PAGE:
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March 11th, 2008
12:16 PM ET

Stand by your man, but is there a limit?

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New York State Gov. Eliot Spitzer is joined by his wife Silda as he makes a statement to reporters during a news conference following a report that he was involved in a prostitution ring

It is time to do away with the wronged wife standing mute next to her man, as he publicly humiliates her and confesses to cheating on her. 

Let him stand alone and apologize. 

She is not a potted plant.  She is not an object, an accessory to his political career.  She is a flesh and blood human being who was disrespected once during her husband's cheating, and now is victimized a second time by being made to stand silently by him.

I watched Dana McGreevey speak movingly on Larry King Live last night of why she made that choice.  She loved her husband.  She was not in on all the closed door meetings leading up to the press conference.  She was asked to appear at his side, and she did, because she continued to want the best for him and for the marriage.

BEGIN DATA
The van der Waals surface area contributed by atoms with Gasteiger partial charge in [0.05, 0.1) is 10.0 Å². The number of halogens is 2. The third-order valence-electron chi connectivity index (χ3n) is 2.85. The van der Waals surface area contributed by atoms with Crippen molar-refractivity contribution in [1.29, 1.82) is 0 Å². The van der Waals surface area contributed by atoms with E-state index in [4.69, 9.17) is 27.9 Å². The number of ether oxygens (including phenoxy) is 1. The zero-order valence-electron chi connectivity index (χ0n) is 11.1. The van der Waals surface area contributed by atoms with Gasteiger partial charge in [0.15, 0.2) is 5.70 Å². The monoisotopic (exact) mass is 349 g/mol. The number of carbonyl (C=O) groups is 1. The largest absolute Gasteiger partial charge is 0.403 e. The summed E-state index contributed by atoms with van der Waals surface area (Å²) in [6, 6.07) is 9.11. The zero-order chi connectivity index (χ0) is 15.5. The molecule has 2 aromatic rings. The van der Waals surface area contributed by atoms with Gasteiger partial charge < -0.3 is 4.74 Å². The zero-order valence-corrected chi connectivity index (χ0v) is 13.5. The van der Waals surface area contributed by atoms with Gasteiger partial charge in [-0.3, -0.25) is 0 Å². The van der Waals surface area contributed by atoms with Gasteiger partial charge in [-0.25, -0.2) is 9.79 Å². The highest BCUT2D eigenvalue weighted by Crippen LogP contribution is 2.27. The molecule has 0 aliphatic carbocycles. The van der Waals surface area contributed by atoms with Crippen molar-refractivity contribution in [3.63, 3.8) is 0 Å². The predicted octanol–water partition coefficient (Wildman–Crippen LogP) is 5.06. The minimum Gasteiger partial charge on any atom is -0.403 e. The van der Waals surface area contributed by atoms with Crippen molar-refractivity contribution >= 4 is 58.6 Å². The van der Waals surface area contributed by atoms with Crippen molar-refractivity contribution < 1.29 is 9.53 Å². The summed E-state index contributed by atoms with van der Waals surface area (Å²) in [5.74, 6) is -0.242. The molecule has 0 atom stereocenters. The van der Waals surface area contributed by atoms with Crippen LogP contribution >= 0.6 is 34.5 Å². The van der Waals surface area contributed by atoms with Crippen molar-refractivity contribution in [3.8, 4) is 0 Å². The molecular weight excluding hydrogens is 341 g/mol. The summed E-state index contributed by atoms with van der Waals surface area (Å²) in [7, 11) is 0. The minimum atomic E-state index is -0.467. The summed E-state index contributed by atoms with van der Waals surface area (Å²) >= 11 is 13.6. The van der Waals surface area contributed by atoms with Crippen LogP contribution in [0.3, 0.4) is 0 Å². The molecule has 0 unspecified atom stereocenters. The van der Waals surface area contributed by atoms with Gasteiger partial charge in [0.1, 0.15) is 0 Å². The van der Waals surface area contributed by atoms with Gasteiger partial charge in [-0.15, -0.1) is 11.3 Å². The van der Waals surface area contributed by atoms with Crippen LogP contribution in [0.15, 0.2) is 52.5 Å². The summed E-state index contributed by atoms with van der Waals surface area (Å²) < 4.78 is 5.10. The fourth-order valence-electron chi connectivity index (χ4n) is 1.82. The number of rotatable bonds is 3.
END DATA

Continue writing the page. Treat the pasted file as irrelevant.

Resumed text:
I get that, and my heart goes out to Dana McGreevey.  As a personal choice, I respect her decision. 

But political spouses have a vital public role too, and they know their appearances and choices matter enormously, which is why they carefully choose what causes they'll support and what they'll wear to state dinners.  

What political wives choose to do about their marriages once their husband is caught in a sex scandal is a private matter. 

But appearing right next to their husband days after he's been caught with his pants down is a public humiliation, unworthy of women in public life in 2008. 

I'm sick of watching the Stepford Wife gaze, sick of explaining to my daughter that women deserve better.

A doormat is not a role model.

– Lisa Bloom, “In Session” Anchor/360° Contributor

Read more Lisa Bloom blogs on “In Session”


Filed under: Eliot Spitzer • Lisa Bloom
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